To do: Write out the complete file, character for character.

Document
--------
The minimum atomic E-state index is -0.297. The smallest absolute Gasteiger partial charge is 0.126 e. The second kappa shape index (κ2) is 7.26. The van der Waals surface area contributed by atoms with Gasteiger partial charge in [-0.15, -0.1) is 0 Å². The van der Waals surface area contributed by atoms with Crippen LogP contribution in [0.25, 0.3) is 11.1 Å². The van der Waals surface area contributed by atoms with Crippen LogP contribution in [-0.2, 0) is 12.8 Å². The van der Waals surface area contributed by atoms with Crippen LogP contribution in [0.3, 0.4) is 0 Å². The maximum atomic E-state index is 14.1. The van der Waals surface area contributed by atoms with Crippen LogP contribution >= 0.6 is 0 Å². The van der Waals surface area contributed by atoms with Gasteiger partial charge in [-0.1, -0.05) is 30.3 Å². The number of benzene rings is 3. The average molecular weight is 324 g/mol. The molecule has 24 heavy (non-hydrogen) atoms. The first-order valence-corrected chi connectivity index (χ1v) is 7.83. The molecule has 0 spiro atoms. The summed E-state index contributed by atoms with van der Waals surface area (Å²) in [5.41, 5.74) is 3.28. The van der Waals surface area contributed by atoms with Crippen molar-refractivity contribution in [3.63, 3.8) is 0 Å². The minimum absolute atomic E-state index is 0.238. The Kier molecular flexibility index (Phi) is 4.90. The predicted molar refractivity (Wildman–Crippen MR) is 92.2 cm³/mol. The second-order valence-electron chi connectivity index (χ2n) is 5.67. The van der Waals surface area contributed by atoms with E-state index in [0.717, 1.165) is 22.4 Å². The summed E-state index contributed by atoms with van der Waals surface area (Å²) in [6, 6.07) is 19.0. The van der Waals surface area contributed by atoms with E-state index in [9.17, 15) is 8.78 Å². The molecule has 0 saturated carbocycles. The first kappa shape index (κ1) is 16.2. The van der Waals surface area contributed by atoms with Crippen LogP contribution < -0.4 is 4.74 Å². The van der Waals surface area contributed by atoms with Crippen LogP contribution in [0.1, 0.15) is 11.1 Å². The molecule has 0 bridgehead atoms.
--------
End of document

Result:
The minimum atomic E-state index is -0.297. The smallest absolute Gasteiger partial charge is 0.126 e. The second kappa shape index (κ2) is 7.26. The van der Waals surface area contributed by atoms with Gasteiger partial charge in [-0.15, -0.1) is 0 Å². The van der Waals surface area contributed by atoms with Crippen LogP contribution in [0.25, 0.3) is 11.1 Å². The van der Waals surface area contributed by atoms with Crippen LogP contribution in [-0.2, 0) is 12.8 Å². The van der Waals surface area contributed by atoms with Crippen LogP contribution in [0.3, 0.4) is 0 Å². The maximum atomic E-state index is 14.1. The van der Waals surface area contributed by atoms with Crippen LogP contribution >= 0.6 is 0 Å². The van der Waals surface area contributed by atoms with Gasteiger partial charge in [-0.1, -0.05) is 30.3 Å². The number of benzene rings is 3. The average molecular weight is 324 g/mol. The molecule has 24 heavy (non-hydrogen) atoms. The first-order valence-corrected chi connectivity index (χ1v) is 7.83. The molecule has 0 spiro atoms. The summed E-state index contributed by atoms with van der Waals surface area (Å²) in [5.41, 5.74) is 3.28. The van der Waals surface area contributed by atoms with Crippen molar-refractivity contribution in [3.63, 3.8) is 0 Å². The minimum absolute atomic E-state index is 0.238. The Kier molecular flexibility index (Phi) is 4.90. The predicted molar refractivity (Wildman–Crippen MR) is 92.2 cm³/mol. The second-order valence-electron chi connectivity index (χ2n) is 5.67. The van der Waals surface area contributed by atoms with E-state index in [0.717, 1.165) is 22.4 Å². The summed E-state index contributed by atoms with van der Waals surface area (Å²) in [6, 6.07) is 19.0. The van der Waals surface area contributed by atoms with E-state index in [9.17, 15) is 8.78 Å². The molecule has 0 saturated carbocycles. The first kappa shape index (κ1) is 16.2. The van der Waals surface area contributed by atoms with Crippen LogP contribution < -0.4 is 4.74 Å². The van der Waals surface area contributed by atoms with Crippen LogP contribution in [0.1, 0.15) is 11.1 Å². The molecule has 0 bridgehead atoms.